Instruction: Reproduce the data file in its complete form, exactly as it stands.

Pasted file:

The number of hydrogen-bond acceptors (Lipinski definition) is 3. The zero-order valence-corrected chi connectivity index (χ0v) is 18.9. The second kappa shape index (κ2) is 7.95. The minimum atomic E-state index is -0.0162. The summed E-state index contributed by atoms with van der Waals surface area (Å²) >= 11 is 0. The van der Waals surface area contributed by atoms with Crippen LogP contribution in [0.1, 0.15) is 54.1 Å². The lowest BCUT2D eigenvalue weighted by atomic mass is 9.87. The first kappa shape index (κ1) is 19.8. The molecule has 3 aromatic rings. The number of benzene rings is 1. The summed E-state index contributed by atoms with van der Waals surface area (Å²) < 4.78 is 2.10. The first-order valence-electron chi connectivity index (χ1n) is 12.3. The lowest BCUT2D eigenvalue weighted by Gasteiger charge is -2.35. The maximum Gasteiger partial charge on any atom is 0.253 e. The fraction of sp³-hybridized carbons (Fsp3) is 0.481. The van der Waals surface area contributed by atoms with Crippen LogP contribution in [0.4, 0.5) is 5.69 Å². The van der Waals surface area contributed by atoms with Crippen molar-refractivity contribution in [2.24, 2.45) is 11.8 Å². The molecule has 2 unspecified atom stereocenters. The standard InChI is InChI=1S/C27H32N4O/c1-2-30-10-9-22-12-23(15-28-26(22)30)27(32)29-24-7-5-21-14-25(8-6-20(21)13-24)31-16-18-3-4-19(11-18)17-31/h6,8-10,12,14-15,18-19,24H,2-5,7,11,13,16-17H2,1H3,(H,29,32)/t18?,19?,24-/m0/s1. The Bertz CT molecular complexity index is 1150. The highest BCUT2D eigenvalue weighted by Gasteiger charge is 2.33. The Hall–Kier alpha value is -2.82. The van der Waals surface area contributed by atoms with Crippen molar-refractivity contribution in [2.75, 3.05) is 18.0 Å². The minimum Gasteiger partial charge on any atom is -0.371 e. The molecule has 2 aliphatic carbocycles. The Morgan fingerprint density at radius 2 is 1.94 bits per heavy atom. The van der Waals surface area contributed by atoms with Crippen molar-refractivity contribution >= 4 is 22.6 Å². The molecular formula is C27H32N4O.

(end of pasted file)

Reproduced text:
The number of hydrogen-bond acceptors (Lipinski definition) is 3. The zero-order valence-corrected chi connectivity index (χ0v) is 18.9. The second kappa shape index (κ2) is 7.95. The minimum atomic E-state index is -0.0162. The summed E-state index contributed by atoms with van der Waals surface area (Å²) >= 11 is 0. The van der Waals surface area contributed by atoms with Crippen LogP contribution in [0.1, 0.15) is 54.1 Å². The lowest BCUT2D eigenvalue weighted by atomic mass is 9.87. The first kappa shape index (κ1) is 19.8. The molecule has 3 aromatic rings. The number of benzene rings is 1. The summed E-state index contributed by atoms with van der Waals surface area (Å²) < 4.78 is 2.10. The first-order valence-electron chi connectivity index (χ1n) is 12.3. The lowest BCUT2D eigenvalue weighted by Gasteiger charge is -2.35. The maximum Gasteiger partial charge on any atom is 0.253 e. The fraction of sp³-hybridized carbons (Fsp3) is 0.481. The van der Waals surface area contributed by atoms with Crippen LogP contribution in [0.4, 0.5) is 5.69 Å². The van der Waals surface area contributed by atoms with Crippen molar-refractivity contribution in [2.24, 2.45) is 11.8 Å². The molecule has 2 unspecified atom stereocenters. The standard InChI is InChI=1S/C27H32N4O/c1-2-30-10-9-22-12-23(15-28-26(22)30)27(32)29-24-7-5-21-14-25(8-6-20(21)13-24)31-16-18-3-4-19(11-18)17-31/h6,8-10,12,14-15,18-19,24H,2-5,7,11,13,16-17H2,1H3,(H,29,32)/t18?,19?,24-/m0/s1. The Bertz CT molecular complexity index is 1150. The highest BCUT2D eigenvalue weighted by Gasteiger charge is 2.33. The Hall–Kier alpha value is -2.82. The van der Waals surface area contributed by atoms with Crippen molar-refractivity contribution in [2.75, 3.05) is 18.0 Å². The minimum Gasteiger partial charge on any atom is -0.371 e. The molecule has 2 aliphatic carbocycles. The Morgan fingerprint density at radius 2 is 1.94 bits per heavy atom. The van der Waals surface area contributed by atoms with Crippen molar-refractivity contribution >= 4 is 22.6 Å². The molecular formula is C27H32N4O.